The big plans for the future include getting the Glamping arm of the business fully operational and then a full upgrade and refurbishment of the Hollies building on the Family Park.

Why did you decide to launch Glamping at Broadhembury?

I had initially been worried that those who wanted to go Glamping would want ‘wild camping’ rather than a 5 star touring park. But then I realised that there’s a whole lot of people that would still like 5 star facilities whilst glamping; that they would like our underfloor heating in the facilities, the endless hot water, well equipped campers kitchens and great children’s play areas. Broadhembury’s offering is very different to ‘wild camping’, but there’s a large market for it nonetheless.

tranquilWhat 3 words best describe Broadhembury for you?

Tranquil. Friendly. Quality.

Having grown up at the park, do you have any favourite childhood memories?

The park was much smaller then and my Mum would put the ‘back in 20 minutes’ sign on the reception door when she left to collect me from school. Usually there’d be a queue of campers outside by the time she got back! On the way home she’d often tell me about some children that had arrived that day and we got home I’d wiz up to whatever pitch they were on to ask if they wanted to come and play. With families returning year after year some wonderful friendships developed (one really survived the test of time and I was a bridesmaid at her wedding!).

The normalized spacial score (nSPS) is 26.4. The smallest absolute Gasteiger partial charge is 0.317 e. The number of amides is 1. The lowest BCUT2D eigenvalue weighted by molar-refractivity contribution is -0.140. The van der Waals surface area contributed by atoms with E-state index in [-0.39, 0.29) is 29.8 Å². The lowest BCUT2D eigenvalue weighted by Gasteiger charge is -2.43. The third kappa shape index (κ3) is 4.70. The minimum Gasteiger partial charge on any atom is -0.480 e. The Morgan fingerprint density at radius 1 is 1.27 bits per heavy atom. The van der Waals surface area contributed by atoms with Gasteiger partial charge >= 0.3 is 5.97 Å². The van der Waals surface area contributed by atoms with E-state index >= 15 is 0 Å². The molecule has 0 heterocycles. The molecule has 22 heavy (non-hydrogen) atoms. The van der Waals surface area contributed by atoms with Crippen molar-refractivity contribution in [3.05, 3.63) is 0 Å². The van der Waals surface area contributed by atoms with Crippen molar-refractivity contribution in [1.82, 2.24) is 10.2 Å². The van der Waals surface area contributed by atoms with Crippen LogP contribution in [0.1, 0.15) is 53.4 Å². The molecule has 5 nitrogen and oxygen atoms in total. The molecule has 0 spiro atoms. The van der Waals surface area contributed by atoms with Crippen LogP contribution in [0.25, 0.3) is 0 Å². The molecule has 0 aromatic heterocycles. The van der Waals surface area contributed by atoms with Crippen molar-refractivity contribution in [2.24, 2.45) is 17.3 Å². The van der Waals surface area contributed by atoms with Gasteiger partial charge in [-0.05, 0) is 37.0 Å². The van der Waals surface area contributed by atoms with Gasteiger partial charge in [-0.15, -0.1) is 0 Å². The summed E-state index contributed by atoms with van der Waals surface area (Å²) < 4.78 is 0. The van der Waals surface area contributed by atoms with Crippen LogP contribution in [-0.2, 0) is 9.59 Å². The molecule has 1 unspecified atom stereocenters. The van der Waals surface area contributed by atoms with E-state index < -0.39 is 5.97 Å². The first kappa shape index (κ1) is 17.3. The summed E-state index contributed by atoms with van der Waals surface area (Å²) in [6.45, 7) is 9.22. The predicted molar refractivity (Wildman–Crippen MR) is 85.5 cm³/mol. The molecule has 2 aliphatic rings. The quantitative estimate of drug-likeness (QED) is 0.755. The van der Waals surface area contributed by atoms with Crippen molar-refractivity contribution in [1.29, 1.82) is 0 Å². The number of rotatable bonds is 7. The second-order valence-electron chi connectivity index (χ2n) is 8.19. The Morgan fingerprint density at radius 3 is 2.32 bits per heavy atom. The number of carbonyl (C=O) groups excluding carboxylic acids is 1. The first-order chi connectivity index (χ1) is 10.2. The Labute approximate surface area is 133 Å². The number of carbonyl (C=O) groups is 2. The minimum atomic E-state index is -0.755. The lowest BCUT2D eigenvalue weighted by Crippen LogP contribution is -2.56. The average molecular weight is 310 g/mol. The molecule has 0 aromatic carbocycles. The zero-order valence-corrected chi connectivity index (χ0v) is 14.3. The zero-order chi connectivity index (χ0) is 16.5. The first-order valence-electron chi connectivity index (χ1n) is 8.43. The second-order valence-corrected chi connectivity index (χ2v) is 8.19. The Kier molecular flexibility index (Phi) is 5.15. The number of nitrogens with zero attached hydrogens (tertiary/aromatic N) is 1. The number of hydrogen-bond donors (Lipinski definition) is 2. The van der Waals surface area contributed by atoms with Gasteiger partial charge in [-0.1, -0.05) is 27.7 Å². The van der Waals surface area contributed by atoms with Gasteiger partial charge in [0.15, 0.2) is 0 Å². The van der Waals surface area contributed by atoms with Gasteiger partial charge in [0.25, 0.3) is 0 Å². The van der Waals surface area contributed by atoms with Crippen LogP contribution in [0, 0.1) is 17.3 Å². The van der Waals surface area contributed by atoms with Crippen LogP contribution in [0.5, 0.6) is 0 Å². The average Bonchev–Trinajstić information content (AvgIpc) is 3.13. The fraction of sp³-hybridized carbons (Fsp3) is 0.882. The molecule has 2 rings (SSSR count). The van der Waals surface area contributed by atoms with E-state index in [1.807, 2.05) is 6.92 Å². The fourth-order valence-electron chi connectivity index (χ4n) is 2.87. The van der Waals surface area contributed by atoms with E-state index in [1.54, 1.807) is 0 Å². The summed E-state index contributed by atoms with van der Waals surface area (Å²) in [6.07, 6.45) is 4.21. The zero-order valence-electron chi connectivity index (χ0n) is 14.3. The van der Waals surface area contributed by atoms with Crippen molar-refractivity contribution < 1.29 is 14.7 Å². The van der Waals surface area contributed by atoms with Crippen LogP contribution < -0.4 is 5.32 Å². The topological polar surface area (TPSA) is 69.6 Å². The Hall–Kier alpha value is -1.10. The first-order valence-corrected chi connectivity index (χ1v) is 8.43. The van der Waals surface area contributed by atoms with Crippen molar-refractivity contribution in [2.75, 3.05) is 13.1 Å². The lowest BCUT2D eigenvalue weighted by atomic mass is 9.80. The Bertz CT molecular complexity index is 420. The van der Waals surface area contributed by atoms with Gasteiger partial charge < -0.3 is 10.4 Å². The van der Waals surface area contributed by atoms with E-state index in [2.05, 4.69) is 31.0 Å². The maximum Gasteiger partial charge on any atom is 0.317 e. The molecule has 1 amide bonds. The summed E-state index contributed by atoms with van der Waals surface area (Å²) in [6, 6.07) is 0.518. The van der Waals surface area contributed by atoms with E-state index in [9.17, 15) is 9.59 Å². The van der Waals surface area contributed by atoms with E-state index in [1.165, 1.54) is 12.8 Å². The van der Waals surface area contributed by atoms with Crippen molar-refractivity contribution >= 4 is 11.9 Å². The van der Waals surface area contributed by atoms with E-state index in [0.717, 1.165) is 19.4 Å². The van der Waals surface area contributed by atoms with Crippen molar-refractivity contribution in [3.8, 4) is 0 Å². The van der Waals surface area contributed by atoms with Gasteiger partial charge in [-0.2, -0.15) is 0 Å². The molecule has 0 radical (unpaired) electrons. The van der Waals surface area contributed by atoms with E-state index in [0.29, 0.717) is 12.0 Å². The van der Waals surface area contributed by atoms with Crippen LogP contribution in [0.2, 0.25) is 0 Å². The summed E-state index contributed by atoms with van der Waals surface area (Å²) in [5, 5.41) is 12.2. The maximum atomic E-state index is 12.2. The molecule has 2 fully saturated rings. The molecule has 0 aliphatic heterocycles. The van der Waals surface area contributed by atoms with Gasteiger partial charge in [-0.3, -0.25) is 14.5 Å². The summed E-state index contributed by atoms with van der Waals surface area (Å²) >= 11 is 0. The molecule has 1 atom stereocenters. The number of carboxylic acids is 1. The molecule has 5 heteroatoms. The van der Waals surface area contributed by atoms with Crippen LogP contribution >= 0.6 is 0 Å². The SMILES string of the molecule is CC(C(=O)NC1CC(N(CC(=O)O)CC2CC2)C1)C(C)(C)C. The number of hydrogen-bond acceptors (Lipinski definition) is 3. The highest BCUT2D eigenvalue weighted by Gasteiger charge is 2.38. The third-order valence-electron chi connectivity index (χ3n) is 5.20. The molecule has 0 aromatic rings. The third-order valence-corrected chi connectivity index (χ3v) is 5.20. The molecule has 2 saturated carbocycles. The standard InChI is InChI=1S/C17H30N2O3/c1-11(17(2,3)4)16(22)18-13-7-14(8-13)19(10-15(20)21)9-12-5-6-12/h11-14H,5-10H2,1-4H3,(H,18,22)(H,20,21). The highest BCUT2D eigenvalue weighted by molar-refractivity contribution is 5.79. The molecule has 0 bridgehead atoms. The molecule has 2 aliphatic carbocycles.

In those days the Park closed through the winter months and we used to exercise our ponies on the sports field. One time I decided to ride my pony under some wooden football posts we had...we both got very stuck!!

Do you hope that your children one day take over the reins?

I’ve got mixed feelings about that. On the one hand, as we were lucky enough to have inherited Broadhembury, I do have a very big sense of ‘looking after it for the next generation’; that we are ‘guardians’ rather than ‘owners’.

However, it needs to be the children’s decision and not ours. To successfully run any small business I believe you need to have a real passion for it; and Broadhembury is too demanding to be able to take on without really wanting to do it.